January 19 Bahia Ainsworth, Islotes Tucker
January 20 Fjordo d’Agostini, Glaciar Cóndor
January 24 Glaciar Pia
Our cruise departed from Punta Arenas on a Saturday evening and returned there the following morning. This was our ship, a small cruise ship named Mare Australis which carried about 130 passengers. It was a brand-new ship that had just come into service late in 2002 (their previous ship had burned down, which was the ultimate cause of the foulups with our plane reservations).
Our cabin was on the bottom deck, which was actually an advantage in bad weather because it swayed less than the higher decks. The cabins were all small, but that didn’t really matter because we spent very little time there when we weren’t sleeping.
The ship lost no time in getting out into the fjords. We spent a lot of time cruising through the various channels around Tierra del Fuego, travelling from one location to another. Our typical weather was cloudy, so we usually could not see the tops of the mountains, but we had some sunny periods and one big storm.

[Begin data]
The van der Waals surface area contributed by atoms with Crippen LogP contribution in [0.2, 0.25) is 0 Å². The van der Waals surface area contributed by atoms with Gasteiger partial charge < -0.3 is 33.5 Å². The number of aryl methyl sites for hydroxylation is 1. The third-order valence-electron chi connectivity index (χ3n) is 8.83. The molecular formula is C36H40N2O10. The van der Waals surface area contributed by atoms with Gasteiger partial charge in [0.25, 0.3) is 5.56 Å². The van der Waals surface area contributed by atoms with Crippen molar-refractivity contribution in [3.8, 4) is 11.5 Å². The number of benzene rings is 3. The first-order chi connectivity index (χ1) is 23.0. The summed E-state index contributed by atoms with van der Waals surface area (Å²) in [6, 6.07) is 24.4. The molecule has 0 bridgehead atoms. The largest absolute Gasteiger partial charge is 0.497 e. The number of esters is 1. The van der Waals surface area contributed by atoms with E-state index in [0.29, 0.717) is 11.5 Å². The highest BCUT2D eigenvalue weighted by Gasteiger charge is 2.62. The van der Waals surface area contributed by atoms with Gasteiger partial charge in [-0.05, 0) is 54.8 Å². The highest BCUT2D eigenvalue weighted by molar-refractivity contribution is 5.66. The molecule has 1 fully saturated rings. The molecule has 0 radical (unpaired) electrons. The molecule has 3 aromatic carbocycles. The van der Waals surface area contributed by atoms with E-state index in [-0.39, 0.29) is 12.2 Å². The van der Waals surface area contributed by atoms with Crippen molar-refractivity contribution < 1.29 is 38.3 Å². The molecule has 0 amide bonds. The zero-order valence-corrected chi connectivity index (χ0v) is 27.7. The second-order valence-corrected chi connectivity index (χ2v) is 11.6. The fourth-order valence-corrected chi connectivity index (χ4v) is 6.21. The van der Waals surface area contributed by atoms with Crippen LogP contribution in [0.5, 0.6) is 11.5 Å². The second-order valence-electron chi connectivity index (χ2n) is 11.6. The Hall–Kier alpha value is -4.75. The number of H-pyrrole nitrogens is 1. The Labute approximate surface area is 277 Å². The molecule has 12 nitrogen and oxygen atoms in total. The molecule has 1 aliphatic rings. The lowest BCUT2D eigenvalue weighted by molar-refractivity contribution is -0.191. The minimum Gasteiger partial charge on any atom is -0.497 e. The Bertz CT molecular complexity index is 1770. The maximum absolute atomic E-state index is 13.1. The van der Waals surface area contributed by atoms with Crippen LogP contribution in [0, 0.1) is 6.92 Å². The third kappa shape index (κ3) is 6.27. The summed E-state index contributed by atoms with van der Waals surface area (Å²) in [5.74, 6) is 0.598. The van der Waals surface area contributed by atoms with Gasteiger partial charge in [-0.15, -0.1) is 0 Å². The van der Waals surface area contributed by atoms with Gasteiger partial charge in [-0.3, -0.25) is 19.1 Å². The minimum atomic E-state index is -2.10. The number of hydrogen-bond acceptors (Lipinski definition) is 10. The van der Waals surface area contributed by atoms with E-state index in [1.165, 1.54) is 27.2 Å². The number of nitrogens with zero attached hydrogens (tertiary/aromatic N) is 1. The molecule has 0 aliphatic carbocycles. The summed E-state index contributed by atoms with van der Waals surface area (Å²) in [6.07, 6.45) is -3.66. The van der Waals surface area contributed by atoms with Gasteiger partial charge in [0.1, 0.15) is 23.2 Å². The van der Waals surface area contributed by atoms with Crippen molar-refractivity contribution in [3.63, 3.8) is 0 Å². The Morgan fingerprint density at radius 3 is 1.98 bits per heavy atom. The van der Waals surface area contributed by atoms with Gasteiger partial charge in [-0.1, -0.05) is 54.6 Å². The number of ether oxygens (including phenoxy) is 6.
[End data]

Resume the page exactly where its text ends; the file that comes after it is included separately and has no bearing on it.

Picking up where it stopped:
Every day we went on a “disembarkation”, and occasionally there were two in one day. This involved putting on yellow waterproof clothing and lifejackets, and getting into Zodiacs and going to scenic spots on the shore. Often the trips were to glaciers, but there was usually some interesting feature to walk to.
The disembarkations were always led by cruise personnel. We often went in Rodrigo’s group, because it was somewhat more energetic than the others. Here Rodrigo is telling us about the canelo tree and how it was sacred to the local indigenous people. The flags on Rodrigo’s sleeve are the flags of Chile (on top) and of the Chilean XII Region, Magallanes y Antartica Chilena (below it). Most of the Chilean regions do not have a flag, but you see the Magallanes flag everywhere in the region.
We did visit a lot of glaciers; this one is Glaciar Cóndor. The name is not official; it had no name at all until the crew of the Mare Australis scouted it out. They named it that because they saw condors there, and when we went there we saw condors too.
And this one is Glaciar Pia. It was named by Alberto d’Agostini, the Italian priest who explored the whole area between about 1920 and 1940. It is unknown who Pia was or why the glacier is named after her.
Meanwhile, back at the ship, the kitchen staff were preparing gourmet meals. These decorative birds and flowers were carved from vegetables and fruits by the head chef.